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How to find your mentor

Mentors can be a major asset in your career. Their advice and guidance can be extremely helpful and reassuring. But finding a mentor isn’t always easy. Although some organisations have structured mentorship programs, most connections are established organically. Here are a few ways to go about finding a mentor.

Finding the right person
Not everyone willing to be your mentor is necessarily a good fit. As everyone has different skill sets and needs, it’s important to find someone whose career you’d like to emulate and who you feel comfortable speaking honestly with. Don’t just look at the seniority level someone holds in a company, but take a closer look at their experience, background and achievements. The more you identify with a person, the more likely it’s going to be a good fit for the both of you. However, keep in mind that mentoring is a two-way relationship – don’t be just on the receiving end, but invest equally as strong.

Places to find a mentor
Mentors can be found through a variety of channels, and one’s own workplace is often the first port of call. However, do note that your direct manager is not always the best option. Working closely together on day-to-day projects, there is not always enough room for objective mentoring.

If the upper management of your own company does not offer any interesting profiles, you should take a look at your wider network. Who have you met at networking events? Who do you regularly encounter during industry get-togethers? Who inspires you to look at the bigger picture? Whose opinion do you trust? These are the kinds of questions you should be asking yourself when trying to identify a mentor.

Getting to know each other
Once you have identified who could potentially be your mentor, take your time to get to know them a little better. After all, you want to ensure they are right for you. Start building the relationship through casual catch-ups, be it over a quick coffee or a relaxed drink after work.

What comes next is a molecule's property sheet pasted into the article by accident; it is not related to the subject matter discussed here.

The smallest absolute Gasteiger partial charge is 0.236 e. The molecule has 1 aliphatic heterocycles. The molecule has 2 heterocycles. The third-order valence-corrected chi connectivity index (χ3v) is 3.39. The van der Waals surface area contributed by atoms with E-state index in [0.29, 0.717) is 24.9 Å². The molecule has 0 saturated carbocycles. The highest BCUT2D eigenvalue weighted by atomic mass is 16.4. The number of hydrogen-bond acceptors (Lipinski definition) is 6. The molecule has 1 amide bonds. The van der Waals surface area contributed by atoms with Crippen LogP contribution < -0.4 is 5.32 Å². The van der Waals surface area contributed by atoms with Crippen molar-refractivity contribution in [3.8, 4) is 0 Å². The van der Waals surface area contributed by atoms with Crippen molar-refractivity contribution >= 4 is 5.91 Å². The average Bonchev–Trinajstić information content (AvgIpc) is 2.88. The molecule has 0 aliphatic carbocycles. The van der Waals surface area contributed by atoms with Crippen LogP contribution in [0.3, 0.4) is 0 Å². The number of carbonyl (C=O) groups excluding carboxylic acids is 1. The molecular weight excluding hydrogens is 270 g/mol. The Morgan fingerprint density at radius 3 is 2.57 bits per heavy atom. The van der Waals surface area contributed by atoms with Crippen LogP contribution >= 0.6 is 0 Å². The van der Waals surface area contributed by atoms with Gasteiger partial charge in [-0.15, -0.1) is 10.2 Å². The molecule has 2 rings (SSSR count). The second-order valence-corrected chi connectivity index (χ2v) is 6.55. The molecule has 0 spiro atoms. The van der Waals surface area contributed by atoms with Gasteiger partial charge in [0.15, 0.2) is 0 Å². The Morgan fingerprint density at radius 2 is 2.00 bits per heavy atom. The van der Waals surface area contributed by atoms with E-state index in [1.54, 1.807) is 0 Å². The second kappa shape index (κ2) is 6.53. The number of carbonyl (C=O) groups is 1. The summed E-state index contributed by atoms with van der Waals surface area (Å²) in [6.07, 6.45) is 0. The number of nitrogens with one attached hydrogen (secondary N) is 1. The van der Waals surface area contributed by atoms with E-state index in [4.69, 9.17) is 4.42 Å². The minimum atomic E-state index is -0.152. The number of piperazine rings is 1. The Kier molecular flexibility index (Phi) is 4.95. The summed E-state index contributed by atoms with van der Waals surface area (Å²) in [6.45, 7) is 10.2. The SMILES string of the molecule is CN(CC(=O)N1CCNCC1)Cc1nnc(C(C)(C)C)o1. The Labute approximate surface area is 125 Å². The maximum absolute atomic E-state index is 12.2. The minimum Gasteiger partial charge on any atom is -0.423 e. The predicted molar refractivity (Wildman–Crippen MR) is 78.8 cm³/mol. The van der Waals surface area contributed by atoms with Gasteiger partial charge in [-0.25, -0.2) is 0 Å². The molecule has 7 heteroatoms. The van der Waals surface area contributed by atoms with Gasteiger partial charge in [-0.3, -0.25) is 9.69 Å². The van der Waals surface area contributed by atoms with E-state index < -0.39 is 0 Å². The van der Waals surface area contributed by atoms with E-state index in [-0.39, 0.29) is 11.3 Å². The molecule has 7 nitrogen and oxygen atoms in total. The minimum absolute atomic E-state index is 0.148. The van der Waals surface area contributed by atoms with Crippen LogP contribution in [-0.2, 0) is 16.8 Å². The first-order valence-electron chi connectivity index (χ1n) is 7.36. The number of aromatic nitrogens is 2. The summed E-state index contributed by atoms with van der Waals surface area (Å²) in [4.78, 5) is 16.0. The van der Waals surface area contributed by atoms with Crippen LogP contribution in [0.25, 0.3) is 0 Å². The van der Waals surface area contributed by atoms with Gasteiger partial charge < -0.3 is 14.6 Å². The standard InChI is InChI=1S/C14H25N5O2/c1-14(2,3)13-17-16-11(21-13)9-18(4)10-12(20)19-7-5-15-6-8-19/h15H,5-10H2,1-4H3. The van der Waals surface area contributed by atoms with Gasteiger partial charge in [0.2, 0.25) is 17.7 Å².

Ideally, you might have identified several people who could be a good mentor to you. Growing a stronger connection with all of them might even result in you having multiple mentors. There’s nothing wrong with having more than one: after all, everyone has something different to offer.

Making it official
Once you have formed a sincere relationship with your mentor or mentors, it’s time to let him/ her know that you are very appreciative of the advice you are given. Though it’s awkward to formally ask “do you want to be my mentor?”, try asking for regular meetups instead. They’ll understand what you’re asking, and will hopefully be amenable. Once you set up a schedule, make sure to use the time wisely – don’t complain about your job or boss, and instead come prepared with topics you want to discuss, goals you want to achieve, and be ready to listen and take in the advice, even if it’s not what you expect.

Finding a great mentor is a perfect way to stay on track with your own career and is valuable for your personal development. However, choosing wisely and developing strong relationships is key.

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